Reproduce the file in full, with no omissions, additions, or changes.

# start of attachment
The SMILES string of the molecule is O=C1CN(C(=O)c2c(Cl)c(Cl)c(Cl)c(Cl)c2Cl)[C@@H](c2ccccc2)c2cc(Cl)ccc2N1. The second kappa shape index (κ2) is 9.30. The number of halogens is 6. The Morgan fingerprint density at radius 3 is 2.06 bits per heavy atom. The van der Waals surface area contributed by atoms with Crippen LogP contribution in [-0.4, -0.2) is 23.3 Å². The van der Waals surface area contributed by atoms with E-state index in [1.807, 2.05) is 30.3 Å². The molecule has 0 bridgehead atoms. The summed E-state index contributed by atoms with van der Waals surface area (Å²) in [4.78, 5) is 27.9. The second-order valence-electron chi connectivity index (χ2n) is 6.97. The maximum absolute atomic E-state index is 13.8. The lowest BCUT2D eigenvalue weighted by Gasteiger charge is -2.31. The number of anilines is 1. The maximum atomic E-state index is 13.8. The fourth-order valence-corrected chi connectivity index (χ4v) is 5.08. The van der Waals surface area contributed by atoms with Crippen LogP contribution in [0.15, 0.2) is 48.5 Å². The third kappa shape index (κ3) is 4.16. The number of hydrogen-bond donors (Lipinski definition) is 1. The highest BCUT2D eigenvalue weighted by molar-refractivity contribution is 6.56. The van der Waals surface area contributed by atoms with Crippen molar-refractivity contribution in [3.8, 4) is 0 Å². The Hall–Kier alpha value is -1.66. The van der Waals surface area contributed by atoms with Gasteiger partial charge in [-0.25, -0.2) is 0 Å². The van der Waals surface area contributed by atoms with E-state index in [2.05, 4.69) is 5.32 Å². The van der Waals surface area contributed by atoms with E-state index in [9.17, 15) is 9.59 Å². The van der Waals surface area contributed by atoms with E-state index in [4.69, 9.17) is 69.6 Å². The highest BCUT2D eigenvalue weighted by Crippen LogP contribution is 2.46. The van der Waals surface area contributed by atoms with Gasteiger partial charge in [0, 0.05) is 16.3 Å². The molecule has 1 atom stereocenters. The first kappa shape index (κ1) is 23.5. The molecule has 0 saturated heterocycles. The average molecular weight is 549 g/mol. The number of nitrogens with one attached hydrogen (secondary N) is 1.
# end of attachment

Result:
The SMILES string of the molecule is O=C1CN(C(=O)c2c(Cl)c(Cl)c(Cl)c(Cl)c2Cl)[C@@H](c2ccccc2)c2cc(Cl)ccc2N1. The second kappa shape index (κ2) is 9.30. The number of halogens is 6. The Morgan fingerprint density at radius 3 is 2.06 bits per heavy atom. The van der Waals surface area contributed by atoms with Crippen LogP contribution in [-0.4, -0.2) is 23.3 Å². The van der Waals surface area contributed by atoms with E-state index in [1.807, 2.05) is 30.3 Å². The molecule has 0 bridgehead atoms. The summed E-state index contributed by atoms with van der Waals surface area (Å²) in [4.78, 5) is 27.9. The second-order valence-electron chi connectivity index (χ2n) is 6.97. The maximum absolute atomic E-state index is 13.8. The lowest BCUT2D eigenvalue weighted by Gasteiger charge is -2.31. The number of anilines is 1. The maximum atomic E-state index is 13.8. The fourth-order valence-corrected chi connectivity index (χ4v) is 5.08. The van der Waals surface area contributed by atoms with Crippen LogP contribution in [0.15, 0.2) is 48.5 Å². The third kappa shape index (κ3) is 4.16. The number of hydrogen-bond donors (Lipinski definition) is 1. The highest BCUT2D eigenvalue weighted by molar-refractivity contribution is 6.56. The van der Waals surface area contributed by atoms with Crippen molar-refractivity contribution in [3.8, 4) is 0 Å². The Hall–Kier alpha value is -1.66. The van der Waals surface area contributed by atoms with Gasteiger partial charge in [-0.25, -0.2) is 0 Å². The van der Waals surface area contributed by atoms with E-state index in [2.05, 4.69) is 5.32 Å². The van der Waals surface area contributed by atoms with E-state index in [9.17, 15) is 9.59 Å². The van der Waals surface area contributed by atoms with E-state index in [4.69, 9.17) is 69.6 Å². The highest BCUT2D eigenvalue weighted by Crippen LogP contribution is 2.46. The van der Waals surface area contributed by atoms with Gasteiger partial charge in [0, 0.05) is 16.3 Å². The molecule has 1 atom stereocenters. The first kappa shape index (κ1) is 23.5. The molecule has 0 saturated heterocycles. The average molecular weight is 549 g/mol. The number of nitrogens with one attached hydrogen (secondary N) is 1.